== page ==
CONSERVATION

We inform, support, connect, and implement freshwater conservation efforts throughout the world.

 
 

BACKGROUND

Freshwater ecosystems only cover an estimated 0.8% of the world’s surface yet support up to 12% of the world’s known species, making freshwater ecosystems a global biodiversity hotspot (Mittermeier et al., 2010). Freshwater ecosystems also provide important services, with one estimate valuing them at US$4 trillion per year (Costanza et al. 2014).

We would expect the conservation of freshwater ecosystems and their species to be a global priority, especially for those countries signed up to the Convention on Biological Diversity and the associated Aichi Targets (Leadley et al., 2014), the Ramsar Convention on Wetlands of International Importance, and the Sustainable Development Goals.

Despite this apparent commitment to the conservation of freshwater biodiversity, however, two thirds of the world's inland wetlands have disappeared or been severely degraded in the past century (Davidson 2014); the rate of decline in freshwater species is twice that of either marine or terrestrial ecosystems (WWF 2016); and 1 in 3 freshwater species are threatened with extinction (IUCN 2017).

The reasons are complex and multi-dimensional. Water quality is being degraded worldwide as a result of unsustainable water extraction, changes in land use, and insufficient levels of water to maintain aquatic ecosystems (Garrick et al. 2017).

Although the need to protect the environment is included in many national sector policies and strategies, in practice, safeguarding natural ecosystems often comes second to other development priorities. Priorities that require the availability of freshwater ecosystems, such as for food and energy production, are actually destroying the systems upon which they depend.

Freshwater species and ecosystems are a key component of global biodiversity, and the conservation and sustainable use of freshwater biodiversity is the backbone of the Alliance.

We want to highlight the wide variety of services that freshwater ecosystems provide that are essential to our long-term survival and future prosperity. We want to ensure freshwater biodiversity is central, rather than peripheral, to public and private decision making.

 

 © Igor Rotari

© Igor Rotari

Freshwater biodiversity is being inadvertently sacrificed, at a great cost to humanity, as the collateral damage of global development.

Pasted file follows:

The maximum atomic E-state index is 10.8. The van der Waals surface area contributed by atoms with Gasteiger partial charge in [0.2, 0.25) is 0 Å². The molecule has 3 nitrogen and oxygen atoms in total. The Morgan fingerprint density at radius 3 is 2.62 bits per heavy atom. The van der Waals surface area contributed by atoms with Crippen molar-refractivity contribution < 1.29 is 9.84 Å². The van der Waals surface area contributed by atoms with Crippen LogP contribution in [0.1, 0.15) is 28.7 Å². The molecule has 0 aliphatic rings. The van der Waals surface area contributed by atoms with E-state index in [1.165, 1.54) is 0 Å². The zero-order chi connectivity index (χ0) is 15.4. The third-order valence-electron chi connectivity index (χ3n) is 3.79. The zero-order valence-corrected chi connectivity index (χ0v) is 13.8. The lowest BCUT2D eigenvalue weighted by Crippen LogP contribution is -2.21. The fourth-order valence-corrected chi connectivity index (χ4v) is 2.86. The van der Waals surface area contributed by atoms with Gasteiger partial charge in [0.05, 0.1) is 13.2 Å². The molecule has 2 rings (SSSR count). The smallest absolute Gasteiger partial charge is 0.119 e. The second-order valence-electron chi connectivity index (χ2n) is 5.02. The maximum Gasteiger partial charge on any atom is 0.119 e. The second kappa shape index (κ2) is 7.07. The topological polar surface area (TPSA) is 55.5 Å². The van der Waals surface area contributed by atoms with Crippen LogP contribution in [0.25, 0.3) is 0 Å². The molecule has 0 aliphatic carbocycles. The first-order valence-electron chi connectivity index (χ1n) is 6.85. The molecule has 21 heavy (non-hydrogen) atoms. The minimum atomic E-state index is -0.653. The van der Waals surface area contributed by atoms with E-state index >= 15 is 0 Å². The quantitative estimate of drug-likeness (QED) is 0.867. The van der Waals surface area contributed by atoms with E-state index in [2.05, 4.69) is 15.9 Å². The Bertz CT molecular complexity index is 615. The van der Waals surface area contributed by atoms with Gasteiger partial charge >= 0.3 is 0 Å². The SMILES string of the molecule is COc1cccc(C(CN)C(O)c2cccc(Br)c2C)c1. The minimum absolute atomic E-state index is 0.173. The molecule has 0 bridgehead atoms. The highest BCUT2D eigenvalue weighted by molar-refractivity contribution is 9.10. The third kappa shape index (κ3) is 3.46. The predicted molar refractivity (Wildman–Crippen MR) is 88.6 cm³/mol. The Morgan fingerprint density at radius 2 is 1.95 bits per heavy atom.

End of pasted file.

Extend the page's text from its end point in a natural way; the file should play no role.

Watch this 2014 interview with co-founder Will Darwall to learn more


What we're doing to make a difference

Uniting leaders & organizations

The Alliance will act as partner and knowledge hub to help conservation activists, scientists, policy makers and funding organizations form teams for various conservation actions. This global social network and community of practice for freshwater biodiversity conservation includes world-renowned leaders in their fields as well as major partner organizations working in freshwater biodiversity.

Sharing information & understanding

The global network of organizations and experts will support the sharing and dissemination of information and technology for biodiversity management, conservation and observation. For more information about our Research initiative, see here →

Expanding efforts globally

Freshwater ecosystems require on-the-ground conservation efforts to restore those systems already damaged, to use ecosystems and species sustainably, and to identify and protect those that remain. The Alliance will work to develop new projects and partnerships globally, to implement large scale conservation actions.


Progress we've made:


You can help.

Because when our ecosystems thrive, we thrive.


 

References Cited

  1. Costanza et al. 2014. Changes in the global value of ecosystem services. Global Environmental Change, v. 26, 152-158.
  2. Davidson N.C. 2014. How much wetland has the world lost? Long-term and recent trends in global wetland area. Marine and Freshwater Research 65, 934-941.
  3. Garrick et al. 2017. Valuing water for sustainable development. Measurement and governance must advance together. Science 358, 1003-1005.
  4. IUCN 2017. The IUCN Red List of Threatened Species. Version 2017-1. Downloaded on 06 July 2017.
  5. Leadley et al. 2014. Progress towards the Aichi Biodiversity Targets: an assessment of biodiversity trends, policy scenarios and key actions. CBD Technical Series 78. Secretariat of the Convention on Biological Diversity. ISBN 9789280734140.
  6. Mittermeier et al. 2010. Fresh water: the essence of life. CEMEX & ILCP, Arlington, Virginia, USA.
  7. WWF. 2016. Living Planet Report 2016. Risk and resilience in a new era. WWF International, Gland, Switzerland.